For the longest time since the debut of Chilling Adventures of Sabrina #1, I’ve always made it a point to say that that version was my favorite. When I thought of witches, I thought dark, sinister, traditional. Despite that book denying us of a lot of story progress, it was still the full package if you indulged in that corner of the magic world. However, that didn’t mean I ignored the place in my heart for the brighter side of Sabrina’s story. This is that book which helps to give us the best of both worlds in Archie Comics.
Most fans of teenage witch Sabrina would off the bat appreciate that there is a lot more familiar to this story. It’s the small things that mattered such as the inclusion of Salem in a major role, their dynamic, not to mention Sabrina actually dealing with problems for someone her age. Zelda and Hilda had the same intensity and spring in their step as well. When it came to Chilling Adventures, there was a heavier focus on Sabrina’s love life and the things crucial about her time as a witch. There wasn’t enough time to genuinely explore the struggle between balancing the double life of high school and her burgeoning powers. Not in the way that normally would make Sabrina also relatable for her age. Having this contrast gives everyone a fresh experience which at the same time offers feelings of nostalgia. Who can argue with that?
Now for the first issue, there was also the question of how welcoming this would be for the point in Sabrina’s life which this creative team chose to begin her story with. When I say welcoming, I do mean the ease of access to this book. As in are you left feeling as though you missed something? Or if there was just something about the introduction to this story that just didn’t sit right with you? I found that their approach was solid given there was nothing to rehash about this story. We jumped straight into that period where it was all about the teen experience which could lead to anything. Especially when it came to what happens within the walls of the school. There was a lot to appreciate from the way Sabrina engages with Harvey who is still not a sports player, other students who test her patience, and friends who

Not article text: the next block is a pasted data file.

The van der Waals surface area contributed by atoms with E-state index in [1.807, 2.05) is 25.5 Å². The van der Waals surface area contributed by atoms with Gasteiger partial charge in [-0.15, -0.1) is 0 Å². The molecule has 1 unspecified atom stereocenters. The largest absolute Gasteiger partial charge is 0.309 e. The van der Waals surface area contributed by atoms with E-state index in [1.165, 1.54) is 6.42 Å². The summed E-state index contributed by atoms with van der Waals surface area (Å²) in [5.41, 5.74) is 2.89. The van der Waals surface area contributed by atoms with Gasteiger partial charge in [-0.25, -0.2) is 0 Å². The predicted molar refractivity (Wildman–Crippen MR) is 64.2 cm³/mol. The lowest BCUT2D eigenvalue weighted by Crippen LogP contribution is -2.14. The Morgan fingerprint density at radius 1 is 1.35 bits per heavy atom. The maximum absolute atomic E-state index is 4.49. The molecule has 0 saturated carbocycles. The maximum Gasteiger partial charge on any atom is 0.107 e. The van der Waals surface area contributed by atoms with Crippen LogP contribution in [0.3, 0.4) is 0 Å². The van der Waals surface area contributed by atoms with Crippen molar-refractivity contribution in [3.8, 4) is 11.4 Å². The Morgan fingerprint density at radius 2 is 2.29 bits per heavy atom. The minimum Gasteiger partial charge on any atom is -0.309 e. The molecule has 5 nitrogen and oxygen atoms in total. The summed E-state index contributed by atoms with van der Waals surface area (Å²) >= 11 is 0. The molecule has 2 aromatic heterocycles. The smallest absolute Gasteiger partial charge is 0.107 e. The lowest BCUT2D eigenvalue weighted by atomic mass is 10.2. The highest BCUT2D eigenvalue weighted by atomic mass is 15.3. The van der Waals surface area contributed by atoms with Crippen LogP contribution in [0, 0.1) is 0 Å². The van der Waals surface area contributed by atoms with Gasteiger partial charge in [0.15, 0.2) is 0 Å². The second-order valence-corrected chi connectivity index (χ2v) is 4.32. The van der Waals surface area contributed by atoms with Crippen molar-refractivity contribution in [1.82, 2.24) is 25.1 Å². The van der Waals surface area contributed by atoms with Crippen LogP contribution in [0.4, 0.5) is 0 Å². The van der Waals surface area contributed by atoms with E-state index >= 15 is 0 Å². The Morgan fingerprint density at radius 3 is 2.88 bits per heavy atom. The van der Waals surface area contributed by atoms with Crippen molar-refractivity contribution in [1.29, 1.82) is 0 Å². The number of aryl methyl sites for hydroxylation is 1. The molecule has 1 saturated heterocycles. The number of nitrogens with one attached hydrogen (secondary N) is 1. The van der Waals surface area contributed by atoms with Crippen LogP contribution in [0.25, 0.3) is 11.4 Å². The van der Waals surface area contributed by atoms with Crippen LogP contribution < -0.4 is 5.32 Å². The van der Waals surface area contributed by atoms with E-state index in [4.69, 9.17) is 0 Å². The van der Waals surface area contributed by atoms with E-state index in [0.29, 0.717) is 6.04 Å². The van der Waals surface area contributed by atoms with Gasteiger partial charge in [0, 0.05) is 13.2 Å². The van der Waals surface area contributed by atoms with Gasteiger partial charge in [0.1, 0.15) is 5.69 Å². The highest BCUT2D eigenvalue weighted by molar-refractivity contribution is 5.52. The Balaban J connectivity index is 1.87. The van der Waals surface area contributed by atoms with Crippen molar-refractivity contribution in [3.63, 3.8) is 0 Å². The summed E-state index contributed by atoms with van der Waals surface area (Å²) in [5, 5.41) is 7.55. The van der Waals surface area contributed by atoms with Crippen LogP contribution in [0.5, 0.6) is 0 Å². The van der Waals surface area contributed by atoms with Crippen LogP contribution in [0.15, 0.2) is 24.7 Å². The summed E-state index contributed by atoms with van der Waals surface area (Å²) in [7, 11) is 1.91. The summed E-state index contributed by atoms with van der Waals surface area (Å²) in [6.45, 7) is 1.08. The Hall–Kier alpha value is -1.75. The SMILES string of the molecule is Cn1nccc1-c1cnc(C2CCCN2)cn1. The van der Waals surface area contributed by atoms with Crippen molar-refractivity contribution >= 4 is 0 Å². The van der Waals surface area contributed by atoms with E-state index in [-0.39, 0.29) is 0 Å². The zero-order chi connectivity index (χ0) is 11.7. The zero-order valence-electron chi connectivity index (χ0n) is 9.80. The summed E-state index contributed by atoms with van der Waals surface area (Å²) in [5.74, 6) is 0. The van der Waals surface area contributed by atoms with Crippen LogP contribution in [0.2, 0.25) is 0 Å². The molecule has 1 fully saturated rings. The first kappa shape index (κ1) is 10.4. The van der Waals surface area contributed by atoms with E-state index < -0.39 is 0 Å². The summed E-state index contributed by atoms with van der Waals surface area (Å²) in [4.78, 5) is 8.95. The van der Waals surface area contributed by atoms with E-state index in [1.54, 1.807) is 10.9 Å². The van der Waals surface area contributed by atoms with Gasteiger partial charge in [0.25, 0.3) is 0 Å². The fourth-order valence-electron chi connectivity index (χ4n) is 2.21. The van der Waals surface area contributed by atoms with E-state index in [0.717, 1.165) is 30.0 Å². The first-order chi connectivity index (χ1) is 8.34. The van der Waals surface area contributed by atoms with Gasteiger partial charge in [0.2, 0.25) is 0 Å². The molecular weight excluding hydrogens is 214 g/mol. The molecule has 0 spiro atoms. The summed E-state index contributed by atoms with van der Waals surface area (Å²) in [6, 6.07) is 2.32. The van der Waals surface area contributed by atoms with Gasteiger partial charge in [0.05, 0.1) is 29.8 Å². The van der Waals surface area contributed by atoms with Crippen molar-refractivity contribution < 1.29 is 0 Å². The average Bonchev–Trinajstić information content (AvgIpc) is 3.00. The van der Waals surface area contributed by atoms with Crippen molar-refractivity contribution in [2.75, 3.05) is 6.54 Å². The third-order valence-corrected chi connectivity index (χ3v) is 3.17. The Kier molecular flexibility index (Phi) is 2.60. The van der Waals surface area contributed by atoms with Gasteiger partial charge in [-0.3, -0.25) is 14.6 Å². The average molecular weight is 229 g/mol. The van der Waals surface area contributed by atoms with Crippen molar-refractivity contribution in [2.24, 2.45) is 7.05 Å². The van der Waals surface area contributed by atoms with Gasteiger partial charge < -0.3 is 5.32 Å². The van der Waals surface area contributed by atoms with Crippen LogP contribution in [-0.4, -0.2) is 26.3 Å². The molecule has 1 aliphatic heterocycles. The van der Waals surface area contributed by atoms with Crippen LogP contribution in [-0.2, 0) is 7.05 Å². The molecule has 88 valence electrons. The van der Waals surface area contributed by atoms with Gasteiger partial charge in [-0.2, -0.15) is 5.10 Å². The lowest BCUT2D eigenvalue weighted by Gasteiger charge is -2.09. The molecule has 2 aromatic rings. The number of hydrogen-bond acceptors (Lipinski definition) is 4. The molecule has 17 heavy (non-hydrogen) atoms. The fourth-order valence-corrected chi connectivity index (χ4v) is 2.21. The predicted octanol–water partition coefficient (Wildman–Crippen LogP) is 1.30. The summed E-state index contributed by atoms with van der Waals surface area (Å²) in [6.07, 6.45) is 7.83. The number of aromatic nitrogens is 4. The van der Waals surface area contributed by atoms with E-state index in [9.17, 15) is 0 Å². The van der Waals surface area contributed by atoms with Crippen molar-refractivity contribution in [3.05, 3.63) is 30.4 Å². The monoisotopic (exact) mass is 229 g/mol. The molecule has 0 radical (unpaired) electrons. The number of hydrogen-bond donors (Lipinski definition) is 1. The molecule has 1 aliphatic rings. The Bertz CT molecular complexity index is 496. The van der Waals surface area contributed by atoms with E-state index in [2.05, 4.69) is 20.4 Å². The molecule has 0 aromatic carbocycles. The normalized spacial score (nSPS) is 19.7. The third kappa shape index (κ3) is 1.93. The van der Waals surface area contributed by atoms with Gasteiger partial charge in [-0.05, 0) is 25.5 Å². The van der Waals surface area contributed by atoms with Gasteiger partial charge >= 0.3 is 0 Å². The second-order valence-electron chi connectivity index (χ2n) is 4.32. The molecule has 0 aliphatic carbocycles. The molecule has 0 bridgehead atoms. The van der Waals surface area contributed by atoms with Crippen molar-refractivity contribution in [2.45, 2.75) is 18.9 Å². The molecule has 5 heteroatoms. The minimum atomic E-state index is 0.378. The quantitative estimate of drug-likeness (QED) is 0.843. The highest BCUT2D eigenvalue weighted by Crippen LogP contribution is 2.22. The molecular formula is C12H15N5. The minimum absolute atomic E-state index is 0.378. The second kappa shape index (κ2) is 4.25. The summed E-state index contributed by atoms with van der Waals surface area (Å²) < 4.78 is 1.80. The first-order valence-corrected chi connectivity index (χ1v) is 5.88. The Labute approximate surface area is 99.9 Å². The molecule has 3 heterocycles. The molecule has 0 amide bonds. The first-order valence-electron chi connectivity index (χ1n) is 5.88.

As for Sabrina herself, I enjoyed this version of her that didn’t need a push to appreciate her life as a witch. Magic and everything is still not without a cost or risk, but there was no denying the sense of wonder carried throughout. To balance this out, there was a strong focus on what Sabrina has to offer as just a regular girl too. When they said that Sabrina would run into a couple of misfits that could turn into BFFs, I actually feared that they would use the two from the show. Not that they would be bad choices, though this is a book where you expect a new experience. This creative team delivered when this first friend was not at all what you would have pictured. Her new friend shook things up where there was a bit more effort put into showing just how proactive Sabrina can get when protecting those around her.
One of the selling points for this book just so happened to be the idea that Sabrina would be off trying to save the high school from crazy supernatural events. I had to know what form this would take, and our first taste of action in this series did not disappoint. It wasn’t the kind of trouble that Sabrina causes, nor was it a problem with another witch. It was good to know that this creative team would be tapping into that supernatural well to pull threats that you don’t expect.
While I was already sold on the story and approach for Sabrina The Teenage Witch, the big thing for me was seeing what the interiors for this book would actually look like. A dealbreaker for a book like this will always be what the art team can produce. With that said, this art team satisfied in supernatural wonders and nightmares. Not to mention capturing a lot of these characters in a grounded setting. The character sin particular stood out to me because of the youthful energy put into them. There was engagement in the way that these characters carried themselves, expressed themselves, and the diversity in what they each represented. Aside from the bright colors in general, I enjoyed the effect they used for casting. The lettering was distinct, and so was the purple-ish overlays. It made a difference to make these moments stand out considering magic for Sabrina is only supposed to be used in moderation (and secrecy)
Does Sabrina The Teenage Witch #1 meet the hype? Indeed it does! This story satisfies your every witch need as we await the new season of Chilling Adventures, and miss the days when the Chilling Adventures books were still being produced. If you want a story where there is fun in indulging in magic, an organic school experience, feelings of nostalgia from the older stories, and terrors that truly challenge this young witch? Then this is the book for you.